The Canadian-German market connection has been a “thing” ever since the middle of the last decade. But this is not the only international cannabis connection. Indeed, firms in multiple countries have been developing international partnerships for quite some time – and not just deals involving the plant or its extracts, but on the cannabis technology front.
This year and going forward expect these to bear fruit, and in interesting ways.
What are the trends? And who is doing what?
The entire European cannabis market has slowly been developing momentum since 2017 when Germany kicked off its first attempt at a domestic cultivation bid. The first German-grown cannabis is expected to hit pharmacies this fall, and further at a price that will keep everyone else hopping (€3.20 a gram from BfArM to distributors). However, because domestic cultivation was never expected to keep up with patient demand, Germany has become one of the hottest destination markets on the planet.
While there is clearly product still coming in from Canada, the big importer into Germany is actually from Holland (Bedrocan), right across a common border.
But Holland is not the only game in town anymore. Europe has long had promise as one of the most international cannabis markets in the world, simply because of relatively open, cross-border trade. Cannabis from Denmark, Portugal and Spain as well as Australia and South Africa have already made it into the German market. Greece, Italy and Poland are all moving into position as major sources of at minimum, floss if not extracts, along with growing interest in Eastern European entries (and not only the Czech Republic).
The intra-European market for cannabis is well underway, in other words, and this is likely to be an increasing trend, particularly as cannabis continues to make waves on the medical front as well as continually mounting evidence that the drug treats difficult to treat conditions including neurological disorders, cancer and the ever-present chronic pain.
Then of course, there is Israel, which is expected to be a big contender now that the country is finally in the export game.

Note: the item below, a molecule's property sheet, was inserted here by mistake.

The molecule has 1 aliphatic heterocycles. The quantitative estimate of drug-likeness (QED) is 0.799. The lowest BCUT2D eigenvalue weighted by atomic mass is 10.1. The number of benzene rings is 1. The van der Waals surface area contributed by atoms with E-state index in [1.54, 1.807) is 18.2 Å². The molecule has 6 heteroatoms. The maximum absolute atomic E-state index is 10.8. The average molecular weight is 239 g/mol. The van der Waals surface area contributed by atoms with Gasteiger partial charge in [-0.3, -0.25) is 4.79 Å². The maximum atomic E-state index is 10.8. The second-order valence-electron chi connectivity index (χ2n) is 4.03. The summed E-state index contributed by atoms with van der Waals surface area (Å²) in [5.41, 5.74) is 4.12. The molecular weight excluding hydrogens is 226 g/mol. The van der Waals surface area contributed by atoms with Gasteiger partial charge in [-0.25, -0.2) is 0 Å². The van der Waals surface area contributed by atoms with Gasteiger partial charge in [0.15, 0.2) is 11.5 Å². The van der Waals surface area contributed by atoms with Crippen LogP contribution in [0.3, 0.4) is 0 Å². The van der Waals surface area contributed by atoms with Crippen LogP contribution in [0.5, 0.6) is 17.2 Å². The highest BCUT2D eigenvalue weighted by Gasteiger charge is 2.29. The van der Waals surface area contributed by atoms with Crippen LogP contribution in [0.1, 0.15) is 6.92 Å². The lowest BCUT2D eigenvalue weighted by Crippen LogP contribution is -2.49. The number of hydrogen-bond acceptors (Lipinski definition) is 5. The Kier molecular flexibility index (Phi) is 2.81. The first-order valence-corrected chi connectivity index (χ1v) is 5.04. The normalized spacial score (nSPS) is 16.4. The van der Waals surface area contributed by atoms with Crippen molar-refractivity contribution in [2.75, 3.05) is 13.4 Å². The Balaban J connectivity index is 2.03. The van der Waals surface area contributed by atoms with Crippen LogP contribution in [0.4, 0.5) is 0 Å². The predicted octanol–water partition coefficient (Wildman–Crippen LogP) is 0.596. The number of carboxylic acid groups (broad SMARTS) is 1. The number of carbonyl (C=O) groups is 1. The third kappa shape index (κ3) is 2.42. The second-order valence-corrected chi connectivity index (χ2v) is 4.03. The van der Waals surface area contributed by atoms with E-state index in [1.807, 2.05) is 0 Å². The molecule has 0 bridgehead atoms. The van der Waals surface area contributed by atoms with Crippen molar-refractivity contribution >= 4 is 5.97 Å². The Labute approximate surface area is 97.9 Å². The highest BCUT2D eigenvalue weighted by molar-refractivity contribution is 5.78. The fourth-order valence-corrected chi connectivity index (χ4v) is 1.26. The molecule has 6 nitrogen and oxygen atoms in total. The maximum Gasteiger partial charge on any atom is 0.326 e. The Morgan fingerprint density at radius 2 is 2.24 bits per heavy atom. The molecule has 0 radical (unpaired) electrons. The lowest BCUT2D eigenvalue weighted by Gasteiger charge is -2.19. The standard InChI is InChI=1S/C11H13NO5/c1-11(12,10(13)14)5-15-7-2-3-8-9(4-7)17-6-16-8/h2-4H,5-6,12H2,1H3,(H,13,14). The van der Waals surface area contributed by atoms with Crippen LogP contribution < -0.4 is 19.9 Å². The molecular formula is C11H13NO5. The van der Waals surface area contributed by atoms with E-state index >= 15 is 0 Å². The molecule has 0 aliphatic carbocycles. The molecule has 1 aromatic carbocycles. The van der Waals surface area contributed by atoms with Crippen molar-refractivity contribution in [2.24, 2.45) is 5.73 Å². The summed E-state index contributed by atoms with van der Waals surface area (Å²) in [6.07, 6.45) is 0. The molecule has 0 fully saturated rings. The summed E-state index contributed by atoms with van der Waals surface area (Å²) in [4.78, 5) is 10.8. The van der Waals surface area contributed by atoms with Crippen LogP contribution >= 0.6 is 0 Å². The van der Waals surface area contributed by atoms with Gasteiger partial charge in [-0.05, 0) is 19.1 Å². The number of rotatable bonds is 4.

Beyond the direct imports, however, there are also multiple country hops in play (such as Uruguay to Portugal to Germany). Malta is also increasingly shaping up to be an intriguing pass through port, if nothing else.
But of course, Europe is not the only international game in town.
Despite all of the problems that British patients face in obtaining high quality medical cannabis at a price that is affordable, the UK has actually led the world in cannabis exports (benefitting so far only GW Pharmaceuticals). However many firms have also been cooperating to bring cannabis into the country (from Canada and Holland in particular so far). The biotech partnerships set up by firms like Canopy Growth are also expected to bear fruit as cannabinoid research begins to truly come into its own in the coming decade.
Despite the fact that exporting from the U.S. is still difficult (although some firms have managed to export hemp to Europe), there is a lot of cross border cooperation going on throughout the hemisphere (including investment and all kinds of creative partnerships). Canada of course, got its export game going early. Yet one of the more intriguing cross border stories of the last 18-24 months is the amount of South American cultivated cannabis ending up “north of the border.” Changing laws in the region make Latin America a major export location as well as a source for product bound elsewhere including Europe (see Columbia, Uruguay and Jamaica in particular). Mexico is expected to be a power player globally going forward too.
There are also many American firms who have developed strategic partnerships globally beyond the actual plant (including in Israel).
The country is absolutely in the export market, but that is not the whole story. Earlier in the year, the country received its first import from Uganda. There are also multiple U.S. companies in partnership with Israeli firms, and this will increasingly play out in terms of both product and cannabis technology as the market continues to open internationally. American firms, in other words, are still largely prohibited from shipping from the U.S., but they can now do so from Israel, and further, anywhere in the world.
Another newcomer, South African firms are partnering internationally (including with American firms) to develop not only product but extraction technology. Cannabis firms here have also already shipped product to Canada and Europe.
Agricultural exports generally are a major part of the Aussie economy, and cannabis is shaping up to be no exception. Domestic firms are increasingly exporting to Europe (in particular), but partnerships here will be intriguing to watch, particularly as the Chinese market comes into its own. And there are already plenty of firms with partnerships now established or in the last phases of inking out deals with Israeli firms. Canada has been the largest source of imports into the country since 2017.